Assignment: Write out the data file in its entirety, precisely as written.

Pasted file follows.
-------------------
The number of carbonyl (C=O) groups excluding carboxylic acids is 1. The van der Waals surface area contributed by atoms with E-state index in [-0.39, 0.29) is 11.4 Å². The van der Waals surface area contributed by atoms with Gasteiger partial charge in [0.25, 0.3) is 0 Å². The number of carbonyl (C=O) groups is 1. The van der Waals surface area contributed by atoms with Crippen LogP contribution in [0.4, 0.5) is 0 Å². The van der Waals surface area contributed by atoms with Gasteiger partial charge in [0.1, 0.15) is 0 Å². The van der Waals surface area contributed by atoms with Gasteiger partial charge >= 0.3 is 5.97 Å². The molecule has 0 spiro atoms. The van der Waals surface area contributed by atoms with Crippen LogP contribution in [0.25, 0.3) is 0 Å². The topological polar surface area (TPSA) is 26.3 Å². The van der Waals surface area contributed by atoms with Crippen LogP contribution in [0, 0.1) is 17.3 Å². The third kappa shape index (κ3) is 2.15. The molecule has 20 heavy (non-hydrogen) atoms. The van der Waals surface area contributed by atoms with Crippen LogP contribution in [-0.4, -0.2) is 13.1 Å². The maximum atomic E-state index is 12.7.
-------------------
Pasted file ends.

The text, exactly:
The number of carbonyl (C=O) groups excluding carboxylic acids is 1. The van der Waals surface area contributed by atoms with E-state index in [-0.39, 0.29) is 11.4 Å². The van der Waals surface area contributed by atoms with Gasteiger partial charge in [0.25, 0.3) is 0 Å². The number of carbonyl (C=O) groups is 1. The van der Waals surface area contributed by atoms with Crippen LogP contribution in [0.4, 0.5) is 0 Å². The van der Waals surface area contributed by atoms with Gasteiger partial charge in [0.1, 0.15) is 0 Å². The van der Waals surface area contributed by atoms with Gasteiger partial charge >= 0.3 is 5.97 Å². The molecule has 0 spiro atoms. The van der Waals surface area contributed by atoms with Crippen LogP contribution in [0.25, 0.3) is 0 Å². The topological polar surface area (TPSA) is 26.3 Å². The van der Waals surface area contributed by atoms with Crippen LogP contribution in [0, 0.1) is 17.3 Å². The third kappa shape index (κ3) is 2.15. The molecule has 20 heavy (non-hydrogen) atoms. The van der Waals surface area contributed by atoms with Crippen LogP contribution in [-0.4, -0.2) is 13.1 Å². The maximum atomic E-state index is 12.7.